Neos: the elegant operating system, is a collection of those of my ideas for computing which are implementable as an operating system (and a corresponding API environment).
The key concepts are
- smart lazy evaluation,
- heavy compression, and
- retention of semantic information.
Every user input and every program output is recorded by default. The user can travel backwards in time to view the history of this or of any other session, much like viewing a screen capture. However, the historical session data is semantic: the view can be filtered to particular application windows or user interface elements, the recording can jump forwards or backwards to user or program actions (“jump to the next button click,” “show me all error dialogues opened by this application in the past hour”), and, for supported programs, their execution can actually resume from a past state.
Since the recording differentiates between information shared with and presented by different applications, the user can naturally also rewind them individually.
The recording isn’t a video which would describe the exact pixels rendered to the screen. Instead, it consists of timestamped calls made to the system APIs to build and render user interfaces. These calls are then interpreted again when the user chooses to see a part of the recording. User settings and tweaks can be either taken from the recording itself, or applied from the current state of the system, giving the ability to see past actions with different UI themes.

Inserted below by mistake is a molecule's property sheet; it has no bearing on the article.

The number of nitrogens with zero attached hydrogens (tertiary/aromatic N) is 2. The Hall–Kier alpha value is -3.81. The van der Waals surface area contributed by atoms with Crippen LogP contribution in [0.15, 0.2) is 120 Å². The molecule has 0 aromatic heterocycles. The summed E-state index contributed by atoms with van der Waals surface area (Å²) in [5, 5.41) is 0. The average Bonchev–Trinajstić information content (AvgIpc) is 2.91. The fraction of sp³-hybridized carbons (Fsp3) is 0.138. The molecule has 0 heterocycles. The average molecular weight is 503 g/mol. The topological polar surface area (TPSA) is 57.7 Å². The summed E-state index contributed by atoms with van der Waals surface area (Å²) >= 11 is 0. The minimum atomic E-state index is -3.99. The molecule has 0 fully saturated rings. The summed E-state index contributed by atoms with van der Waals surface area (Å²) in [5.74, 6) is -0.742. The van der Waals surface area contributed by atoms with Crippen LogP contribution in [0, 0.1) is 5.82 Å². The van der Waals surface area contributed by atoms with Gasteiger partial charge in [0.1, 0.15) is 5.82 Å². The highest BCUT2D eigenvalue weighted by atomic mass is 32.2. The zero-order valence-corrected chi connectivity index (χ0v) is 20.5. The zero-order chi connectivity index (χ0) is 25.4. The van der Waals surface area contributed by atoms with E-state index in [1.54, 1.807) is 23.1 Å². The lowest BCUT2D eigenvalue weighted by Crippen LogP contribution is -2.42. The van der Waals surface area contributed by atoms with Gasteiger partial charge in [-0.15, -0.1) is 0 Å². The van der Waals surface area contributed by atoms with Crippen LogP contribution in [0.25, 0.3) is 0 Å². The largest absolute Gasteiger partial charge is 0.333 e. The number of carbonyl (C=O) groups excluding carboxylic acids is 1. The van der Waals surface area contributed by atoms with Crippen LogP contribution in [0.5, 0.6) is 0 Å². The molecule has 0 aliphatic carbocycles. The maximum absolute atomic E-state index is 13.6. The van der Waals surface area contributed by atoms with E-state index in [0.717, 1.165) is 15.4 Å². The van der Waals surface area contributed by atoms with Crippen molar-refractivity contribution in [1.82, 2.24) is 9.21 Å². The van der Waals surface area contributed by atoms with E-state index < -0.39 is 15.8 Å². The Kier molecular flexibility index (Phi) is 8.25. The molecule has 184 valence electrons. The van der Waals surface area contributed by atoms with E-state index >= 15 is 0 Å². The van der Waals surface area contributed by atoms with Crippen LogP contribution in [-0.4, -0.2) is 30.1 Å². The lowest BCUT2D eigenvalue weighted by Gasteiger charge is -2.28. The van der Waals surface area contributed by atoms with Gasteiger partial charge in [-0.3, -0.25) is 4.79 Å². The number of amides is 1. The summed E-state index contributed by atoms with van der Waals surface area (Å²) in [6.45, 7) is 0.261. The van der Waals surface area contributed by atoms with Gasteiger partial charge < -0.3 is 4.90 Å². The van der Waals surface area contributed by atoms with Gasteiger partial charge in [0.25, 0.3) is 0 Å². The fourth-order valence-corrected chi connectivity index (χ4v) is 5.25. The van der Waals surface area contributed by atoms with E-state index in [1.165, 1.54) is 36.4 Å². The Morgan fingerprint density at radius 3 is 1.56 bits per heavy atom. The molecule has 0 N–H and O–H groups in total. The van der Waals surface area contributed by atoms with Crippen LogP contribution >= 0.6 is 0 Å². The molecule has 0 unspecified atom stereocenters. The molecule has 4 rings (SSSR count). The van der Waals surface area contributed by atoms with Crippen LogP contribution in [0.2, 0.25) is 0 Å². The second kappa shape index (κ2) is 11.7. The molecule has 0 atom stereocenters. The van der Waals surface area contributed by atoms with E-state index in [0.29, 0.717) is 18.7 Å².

When the user interacts with the system in this way (viewing past states or parts thereof), a timeline highlighting user interactions is shown. The timeline has controls for fast forwarding and rewinding, just like a video player. Additionally, the user can invoke the filtering facilities of the time machine via controls located near the timeline. Software with retroactive features can support user actions in the past which are efficiently carried over to the present. Any such actions introduce branches in the timeline which can be switched between. Applications supporting these interactions are hierarchically highlighted in the timeline view – moving the cursor from the timeline to the view of the system UI highlights first the windows of retroactive applications. Moving the cursor into a retroactive window then focuses the highlight on smaller retrointeractive UI elements, and so forth until the largest fully retroactive element of interest is focused.